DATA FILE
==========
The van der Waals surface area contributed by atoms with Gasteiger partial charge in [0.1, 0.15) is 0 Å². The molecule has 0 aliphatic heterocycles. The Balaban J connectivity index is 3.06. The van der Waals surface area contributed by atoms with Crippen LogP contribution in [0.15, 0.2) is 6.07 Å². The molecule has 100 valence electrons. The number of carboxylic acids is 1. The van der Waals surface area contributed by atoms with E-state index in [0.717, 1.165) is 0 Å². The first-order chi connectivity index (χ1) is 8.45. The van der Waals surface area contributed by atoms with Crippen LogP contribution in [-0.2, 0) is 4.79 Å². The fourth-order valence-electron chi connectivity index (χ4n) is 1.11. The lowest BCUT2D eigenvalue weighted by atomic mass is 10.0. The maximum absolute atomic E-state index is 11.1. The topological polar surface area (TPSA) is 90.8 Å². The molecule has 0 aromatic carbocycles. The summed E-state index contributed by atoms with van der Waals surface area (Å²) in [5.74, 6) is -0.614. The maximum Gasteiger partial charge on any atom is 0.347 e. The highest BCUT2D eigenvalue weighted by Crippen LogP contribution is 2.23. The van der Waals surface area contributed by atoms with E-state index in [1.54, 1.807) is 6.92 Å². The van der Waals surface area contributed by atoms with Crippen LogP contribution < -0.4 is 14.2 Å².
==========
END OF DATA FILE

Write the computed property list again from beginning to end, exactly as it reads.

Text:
The van der Waals surface area contributed by atoms with Gasteiger partial charge in [0.1, 0.15) is 0 Å². The molecule has 0 aliphatic heterocycles. The Balaban J connectivity index is 3.06. The van der Waals surface area contributed by atoms with Crippen LogP contribution in [0.15, 0.2) is 6.07 Å². The molecule has 100 valence electrons. The number of carboxylic acids is 1. The van der Waals surface area contributed by atoms with E-state index in [0.717, 1.165) is 0 Å². The first-order chi connectivity index (χ1) is 8.45. The van der Waals surface area contributed by atoms with Crippen LogP contribution in [-0.2, 0) is 4.79 Å². The fourth-order valence-electron chi connectivity index (χ4n) is 1.11. The lowest BCUT2D eigenvalue weighted by atomic mass is 10.0. The maximum absolute atomic E-state index is 11.1. The topological polar surface area (TPSA) is 90.8 Å². The molecule has 0 aromatic carbocycles. The summed E-state index contributed by atoms with van der Waals surface area (Å²) in [5.74, 6) is -0.614. The maximum Gasteiger partial charge on any atom is 0.347 e. The highest BCUT2D eigenvalue weighted by Crippen LogP contribution is 2.23. The van der Waals surface area contributed by atoms with E-state index in [1.54, 1.807) is 6.92 Å². The van der Waals surface area contributed by atoms with Crippen LogP contribution < -0.4 is 14.2 Å².